Students from G.C.D Junior High school in Ghana at work in the classroom.
GCD Junior High School in Ghana.

Taking eye screening into schools

To address these issues, Sightsavers worked with Partnership for Child Development (PCD) and the World Bank to implement the School Health Integrated Programme (SHIP) project, supported by a grant from GPE. SHIP’s objectives were to raise awareness and build the capacity of governments to implement school health initiatives, and to demonstrate how schools can help to carry out eye screening and deworming.

Doing this in schools enabled us to reach more children and it was less disruptive to their education as they didn’t have to travel to a clinic. The intervention was piloted in four focus countries: Cambodia, Ethiopia, Ghana and Senegal.

The project was implemented in phases:

  1. Joint planning between ministries of education and health to build capacity and prioritise school health and nutrition, while identifying locations and schools for screening.
  2. Next, a cascading programme of training aimed to spread expertise among teachers in schools. Teachers were also given resources to carry out screening, including manuals and a simplified vision screener.
  3. Once screened, students who failed the test were referred to a mobile refraction unit, under the ministry of health, providing glasses at no cost. Students who required further examination were referred to the closest eye unit. Teachers who took part in the screening were also screened and given glasses as needed.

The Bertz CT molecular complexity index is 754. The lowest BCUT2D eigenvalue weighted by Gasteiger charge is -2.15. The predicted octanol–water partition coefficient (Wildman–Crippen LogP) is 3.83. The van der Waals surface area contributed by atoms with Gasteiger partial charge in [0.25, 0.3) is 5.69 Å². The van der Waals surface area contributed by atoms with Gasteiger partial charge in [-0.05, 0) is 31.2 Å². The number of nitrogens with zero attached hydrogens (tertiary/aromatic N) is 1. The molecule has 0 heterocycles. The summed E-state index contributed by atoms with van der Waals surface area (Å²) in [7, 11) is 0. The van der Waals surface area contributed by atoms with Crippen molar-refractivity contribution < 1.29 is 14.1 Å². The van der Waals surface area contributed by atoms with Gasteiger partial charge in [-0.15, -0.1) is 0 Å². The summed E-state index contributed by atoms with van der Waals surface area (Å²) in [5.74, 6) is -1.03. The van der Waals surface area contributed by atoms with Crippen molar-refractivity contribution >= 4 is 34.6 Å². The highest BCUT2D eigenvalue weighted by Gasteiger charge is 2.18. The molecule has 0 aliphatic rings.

The project used a standardised system of guidelines developed in collaboration between Sightsavers, Brien Holden Vision Institute, and the International Centre for Eye Health at the London School of Hygiene and Tropical Medicine. These guidelines outline the use of teachers to screen, simplified vision screening and prescribing protocols.

The project trained 476 teachers in 158 schools; reached 57,434 children with vision screening; de-wormed 47,106 children; and dispensed 1,017 pairs of glasses.

Students from Wat Run primary school in Cambodia smile and laugh while wearing their new glasses.
All images © Claire Eggers/AP Images for Sightsavers

What we learned

During the project, we learned that a number of factors helped to make school eye health programmes successful. These include:

  • Schools can be used as an effective platform for health delivery
  • Collaboration between the ministry of education and ministry of health is vital
  • Integrated school-level activities must be easy for teachers to implement
  • These initiatives must be aligned with existing policies, systems and infrastructure to ensure sustainability.

By Imran Khan, Chief Global Technical Lead at Sightsavers

Want to read more about our work?

Refractive error
A riverbed with green bushes and trees at its edges.
Sightsavers blog
Blogs / NTDs /

How field surveys can help us fight trachoma

In February this year, Sightsavers supported our partners with the ambitious task of conducting field surveys for trachoma in Tanzania, Uganda and Malawi.

Ruth Dixon, November 2017
A street in an urban slum in Lahore.
Sightsavers blog

Going where the need is greatest: eye care in Lahore, Pakistan

It’s vitally important to investigate and address eye health disparities in urban areas, says Sightsavers' Guillaume Trotignon.

Guest Blogger, November 2017
A girl is washing her hands under a yellow container.
Sightsavers blog
Blogs / NTDs /

Lessons from Uganda: how educating communities about hygiene can help to combat trachoma

Trachoma is easily transmitted from person to person, so good hygiene is vital to prevent the disease spreading.

Leah Wohlgemuth, October 2017